On Saturday, July 22, HITS Chicago will present a day-long celebration at Balmoral Park to honor the life of Sgt. Reckless, a Mongolian mare who served in the Korean War.   

Reckless was bred to be a racehorse. When she was born in June 1948 at Seoul’s Sinseol-Dong Racetrack, she came into this world dressed in a fiery red coat, adorned with three white stockings, and brilliant white blaze. Her breeder, who was also a jockey, named her Ah-Chim-Hai (Flame-of-the-Morning), in honor of her dam, a mare whom he rode to many victories.

As a two-year-old, it became apparent that ‘Flame’ had a special native intelligence, and a curiosity that made her almost human. Orphaned as a foal at the vulnerable age of one week, Flame did not grow very tall or large. She stood at only 13-hands high, but her talent and spirit far exceeded her diminutive frame.

As Flame developed in training, she demonstrated a precociousness well beyond her years, and high aspirations mounted in anticipation of her first race. As her debut drew near, so did North Korea’s disapproval of South Korea—which culminated in an invasion on June 25, 1950. The tragedy of war brought a swift halt to horse racing in Seoul. For the next two years, Flame’s speed, agility, and confidence was tethered to a cart. At the will of her breeder, she assisted him in gathering refugees, and burying casualties amid the ruins of their devastated country. 

By October of 1952, Flame’s young Korean breeder was forced to sell her. His sister had lost a leg in the war, and his beloved Flame was the only remaining family asset. Lieutenant Eric Pedersen, the Commanding Officer of the US Marine Corps Recoilless Rifle Platoon (RRP), Anti-Tank Company, Fifth Marine Regiment, 1st Marine Division, purchased Flame for $250.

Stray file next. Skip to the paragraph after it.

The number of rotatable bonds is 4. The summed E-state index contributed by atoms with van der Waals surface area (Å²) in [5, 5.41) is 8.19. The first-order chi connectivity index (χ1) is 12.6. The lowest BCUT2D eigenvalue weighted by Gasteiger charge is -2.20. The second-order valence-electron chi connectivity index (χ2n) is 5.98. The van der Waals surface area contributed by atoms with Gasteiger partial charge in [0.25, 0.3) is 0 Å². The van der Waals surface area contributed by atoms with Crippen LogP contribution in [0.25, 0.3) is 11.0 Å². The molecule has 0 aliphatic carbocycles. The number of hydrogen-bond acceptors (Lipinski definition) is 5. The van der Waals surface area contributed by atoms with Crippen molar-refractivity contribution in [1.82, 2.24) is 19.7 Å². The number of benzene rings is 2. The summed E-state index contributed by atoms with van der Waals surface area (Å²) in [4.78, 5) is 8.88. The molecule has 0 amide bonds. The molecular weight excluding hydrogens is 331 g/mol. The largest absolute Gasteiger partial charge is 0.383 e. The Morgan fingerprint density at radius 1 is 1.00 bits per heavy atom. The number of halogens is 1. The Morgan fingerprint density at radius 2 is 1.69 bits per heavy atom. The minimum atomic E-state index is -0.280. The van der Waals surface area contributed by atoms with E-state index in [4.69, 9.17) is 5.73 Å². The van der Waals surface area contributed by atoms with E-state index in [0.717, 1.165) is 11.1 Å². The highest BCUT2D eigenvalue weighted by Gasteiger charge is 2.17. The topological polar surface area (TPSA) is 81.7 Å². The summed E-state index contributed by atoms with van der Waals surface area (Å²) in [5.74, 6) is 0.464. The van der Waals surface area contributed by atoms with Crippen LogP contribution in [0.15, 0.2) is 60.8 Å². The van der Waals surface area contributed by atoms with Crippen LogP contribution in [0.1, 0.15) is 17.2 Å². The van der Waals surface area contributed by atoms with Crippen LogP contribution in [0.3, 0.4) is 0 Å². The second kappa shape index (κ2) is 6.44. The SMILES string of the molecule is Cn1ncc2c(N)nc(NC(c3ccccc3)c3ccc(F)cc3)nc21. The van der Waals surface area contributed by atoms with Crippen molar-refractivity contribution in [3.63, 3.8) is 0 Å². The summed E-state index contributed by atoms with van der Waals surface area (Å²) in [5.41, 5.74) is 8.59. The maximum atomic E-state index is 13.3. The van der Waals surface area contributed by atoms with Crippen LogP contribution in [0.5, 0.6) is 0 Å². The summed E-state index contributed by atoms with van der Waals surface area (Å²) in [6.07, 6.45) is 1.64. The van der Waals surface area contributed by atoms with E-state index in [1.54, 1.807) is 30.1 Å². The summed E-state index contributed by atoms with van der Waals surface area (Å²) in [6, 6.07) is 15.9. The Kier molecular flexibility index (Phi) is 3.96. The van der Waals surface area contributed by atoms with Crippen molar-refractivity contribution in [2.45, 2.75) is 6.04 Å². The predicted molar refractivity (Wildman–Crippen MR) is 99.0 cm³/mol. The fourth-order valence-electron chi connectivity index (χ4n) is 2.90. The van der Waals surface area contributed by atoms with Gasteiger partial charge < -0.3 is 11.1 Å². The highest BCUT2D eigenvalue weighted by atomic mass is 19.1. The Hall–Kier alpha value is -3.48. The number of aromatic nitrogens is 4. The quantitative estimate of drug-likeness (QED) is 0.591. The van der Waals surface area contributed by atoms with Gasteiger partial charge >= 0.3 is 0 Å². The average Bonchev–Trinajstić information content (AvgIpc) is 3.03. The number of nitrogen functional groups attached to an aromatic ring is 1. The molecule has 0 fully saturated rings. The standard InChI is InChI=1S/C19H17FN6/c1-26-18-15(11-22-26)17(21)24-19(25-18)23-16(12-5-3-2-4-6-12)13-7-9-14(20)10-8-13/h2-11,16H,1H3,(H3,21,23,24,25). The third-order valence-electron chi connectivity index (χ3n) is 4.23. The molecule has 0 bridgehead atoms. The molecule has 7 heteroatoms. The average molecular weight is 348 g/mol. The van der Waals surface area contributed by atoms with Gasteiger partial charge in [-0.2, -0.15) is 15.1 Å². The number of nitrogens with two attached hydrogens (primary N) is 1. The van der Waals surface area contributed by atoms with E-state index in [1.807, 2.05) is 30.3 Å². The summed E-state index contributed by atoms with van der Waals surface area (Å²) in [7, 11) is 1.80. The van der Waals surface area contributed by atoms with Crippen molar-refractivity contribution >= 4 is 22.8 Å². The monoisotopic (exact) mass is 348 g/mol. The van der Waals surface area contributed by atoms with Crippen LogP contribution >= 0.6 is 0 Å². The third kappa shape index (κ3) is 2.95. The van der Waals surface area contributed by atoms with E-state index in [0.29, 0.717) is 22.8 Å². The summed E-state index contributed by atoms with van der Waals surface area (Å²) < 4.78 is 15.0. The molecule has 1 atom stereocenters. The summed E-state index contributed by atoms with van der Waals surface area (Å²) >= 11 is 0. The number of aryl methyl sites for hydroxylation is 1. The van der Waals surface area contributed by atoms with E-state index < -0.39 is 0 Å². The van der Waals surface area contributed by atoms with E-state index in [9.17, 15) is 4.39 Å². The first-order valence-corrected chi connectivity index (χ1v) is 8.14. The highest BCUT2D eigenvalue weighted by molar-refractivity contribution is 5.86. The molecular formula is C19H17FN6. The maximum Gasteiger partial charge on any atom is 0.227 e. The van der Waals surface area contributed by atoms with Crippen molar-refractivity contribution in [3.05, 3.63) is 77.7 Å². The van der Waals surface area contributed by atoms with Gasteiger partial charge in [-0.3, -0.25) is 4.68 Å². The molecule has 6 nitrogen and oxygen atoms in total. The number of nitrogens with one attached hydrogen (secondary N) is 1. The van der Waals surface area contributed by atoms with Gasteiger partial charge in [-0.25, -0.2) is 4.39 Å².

The Recoilless Rifle was an extremely cumbersome anti-tank weapon introduced in World War II.  It took the strength of three or four men to maneuver the heavy artillery. Each round of ammunition for the Recoilless Rifle weighed 24 pounds. Given the long-distances and rugged terrain that the ammunition carriers had to traverse, Lt. Pedersen recognized the value of a horse to help his troops in the field.

When Flame arrived at her home, a camp near Changdan, members of the RRP gathered to meet the new recruit. According to Flame’s biographer, Robin Hutton, her new name emerged that night. “‘Reckless! Let’s call her Reckless!' a voice cried out from the crowd of Marines gathered around their newest recruit. The name might have seemed ill-suited for a small, chestnut-colored horse with a blaze down her forehead and three white stockings. But to the Recoilless Rifle Platoon of the 5th Marines, the moniker was perfect—it was their radio call sign and captured the toss-caution-to-the-wind attitude of men who relied on the ‘reckless' rifle. The little Mongolian mare bred for the racetrack officially joined the Marines on October 26, 1952”.

Lt. Pedersen chose Private First Class Monroe Coleman to take care of Reckless and to be her companion. Pedersen then gave Platoon Sergeant Joseph Latham the responsibility of putting her through boot, or rather hoof, camp. Both Marines as well as their platoon commander had prior experience with horses.

Reckless quickly became part of the unit and was allowed to roam freely throughout the camp, entering the marines' tents, where she would sleep on cold nights, and was known for her willingness to eat nearly anything, including scrambled eggs, Coca-Cola, beer and, once, about $30 worth of poker chips!